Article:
• Panchakarma: As mentioned above, ayurvedic medicine is all about balance in your body, mind, and spirit. One of the most common methods for achieving bodily balance in Ayurveda is panchakarma, a process thought to help cleanse the body of waste material. Panchakarma, which typically takes between two and four weeks to complete, involves several purging processes including massage, enemas, dietary adjustments, and sometimes vomiting.
    Followers of ayurvedic medicine undergo this process under the supervision of professional Ayurveda practitioners, often at a retreat or, in India, a hospital.
  • Massage: The body can harbor a lot of stress, mentally and physically. In Ayurveda, these reserves of stress are thought to throw off your mental and physical balance. Ayurvedic massage seeks to relieve and release physical and mental tension to help restore balance to your body. During this process, a massage therapist trained in Ayurveda massages the body with various oils and herbal ointments to release the tensions harbored in the body.
  • Yoga: Although yoga is not an official element of ayurvedic treatment, it is often used as a complementary system in coordination with Ayurveda. Both Ayurveda and yoga have existed in India for thousands of years and both value physical and mental balance. The meditative nature of yoga calms the mind, while the physicality of it strengthens the body—both help achieve similar goals to ayurvedic treatment.
  • Meditation: The primary goal of meditation—in virtually any context—is to clear the mind. This is also true in ayurvedic medicine, where meditation is used to establish and maintain mental and spiritual balance. Ayurvedic meditation is distinct, however, in its use of mantras to address specific dosha imbalances. These mantras, which change from person to person and from dosha to dosha, are chanted as part of meditation to help restore balance between the three doshas.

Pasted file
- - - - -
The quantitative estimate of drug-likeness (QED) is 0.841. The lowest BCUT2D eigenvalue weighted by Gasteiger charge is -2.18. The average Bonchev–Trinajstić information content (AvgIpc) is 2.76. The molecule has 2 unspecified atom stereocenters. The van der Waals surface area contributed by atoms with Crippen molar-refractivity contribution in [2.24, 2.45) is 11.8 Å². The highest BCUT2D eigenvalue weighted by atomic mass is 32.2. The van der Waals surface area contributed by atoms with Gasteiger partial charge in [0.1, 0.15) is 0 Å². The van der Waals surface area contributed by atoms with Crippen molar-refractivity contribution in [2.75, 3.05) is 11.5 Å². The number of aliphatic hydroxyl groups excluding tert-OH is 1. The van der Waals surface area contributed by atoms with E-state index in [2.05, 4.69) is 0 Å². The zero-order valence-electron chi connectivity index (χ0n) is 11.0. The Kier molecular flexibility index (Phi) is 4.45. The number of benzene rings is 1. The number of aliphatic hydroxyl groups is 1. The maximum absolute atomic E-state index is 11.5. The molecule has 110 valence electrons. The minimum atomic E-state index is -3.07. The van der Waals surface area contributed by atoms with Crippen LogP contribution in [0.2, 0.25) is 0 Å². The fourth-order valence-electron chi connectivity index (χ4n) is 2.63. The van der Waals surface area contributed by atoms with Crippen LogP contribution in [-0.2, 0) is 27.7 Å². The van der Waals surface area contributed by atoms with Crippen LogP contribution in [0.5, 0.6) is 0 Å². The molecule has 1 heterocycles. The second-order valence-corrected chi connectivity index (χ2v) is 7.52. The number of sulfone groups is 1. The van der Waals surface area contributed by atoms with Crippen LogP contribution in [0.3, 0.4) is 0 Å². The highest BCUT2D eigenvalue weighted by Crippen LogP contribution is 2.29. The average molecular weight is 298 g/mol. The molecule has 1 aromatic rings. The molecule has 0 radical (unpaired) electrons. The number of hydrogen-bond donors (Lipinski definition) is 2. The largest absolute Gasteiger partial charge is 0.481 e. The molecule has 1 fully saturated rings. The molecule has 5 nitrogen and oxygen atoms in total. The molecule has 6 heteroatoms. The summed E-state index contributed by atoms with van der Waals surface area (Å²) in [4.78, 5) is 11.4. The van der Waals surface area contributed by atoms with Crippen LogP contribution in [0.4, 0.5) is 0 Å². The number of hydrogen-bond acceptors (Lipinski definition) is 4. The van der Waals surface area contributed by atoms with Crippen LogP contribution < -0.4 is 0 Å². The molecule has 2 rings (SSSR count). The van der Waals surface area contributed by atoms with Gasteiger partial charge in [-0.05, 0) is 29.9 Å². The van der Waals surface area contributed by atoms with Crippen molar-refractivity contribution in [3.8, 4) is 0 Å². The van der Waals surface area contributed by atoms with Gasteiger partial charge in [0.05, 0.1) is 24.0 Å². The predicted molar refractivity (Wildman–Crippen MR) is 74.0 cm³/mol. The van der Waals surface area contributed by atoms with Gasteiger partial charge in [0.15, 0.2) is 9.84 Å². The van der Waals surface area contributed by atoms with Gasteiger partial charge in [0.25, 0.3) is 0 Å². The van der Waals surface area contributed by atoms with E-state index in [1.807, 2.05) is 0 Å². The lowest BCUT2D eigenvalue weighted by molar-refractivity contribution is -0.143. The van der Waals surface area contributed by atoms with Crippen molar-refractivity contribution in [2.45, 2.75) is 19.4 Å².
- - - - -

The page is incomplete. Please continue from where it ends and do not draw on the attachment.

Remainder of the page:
• Herbal medicine: Ayurveda is best known for its herbal remedies and for good reason. Ayurvedic herbal medicine is, in a way, the backbone of Ayurveda and is practiced throughout India—and, in recent years, the rest of the world. As mentioned above, in Ayurveda various ailments are associated with imbalanced doshas. Traditionally, a variety of herbs and plants have been used to address those imbalances. Some of the most common herbs and plants used are ashwagandha, which is thought to reduce stress, boswellia, which is used to reduce inflammation, and brahmi, which is also thought to reduce inflammation and stress. Additionally, common spices such as cumin, turmeric, and cardamom feature prominently in ayurvedic medicine.

Ayurvedic Practices: It’s Not All or Nothing

As traditional medicines grow in popularity around the world, they are being adopted in a wide variety of ways. Frequently, this means using traditional medicines in coordination with other treatment methods. If Ayurveda interests you, remember that it is not all or nothing. That is, Ayurveda doesn’t need to replace whatever medicinal system you are using. Instead, see if you can use the two in coordination for a more holistic approach to your health. If you are feeling stressed, maybe go for an ayurvedic massage. Take it one piece at a time and see what works for you.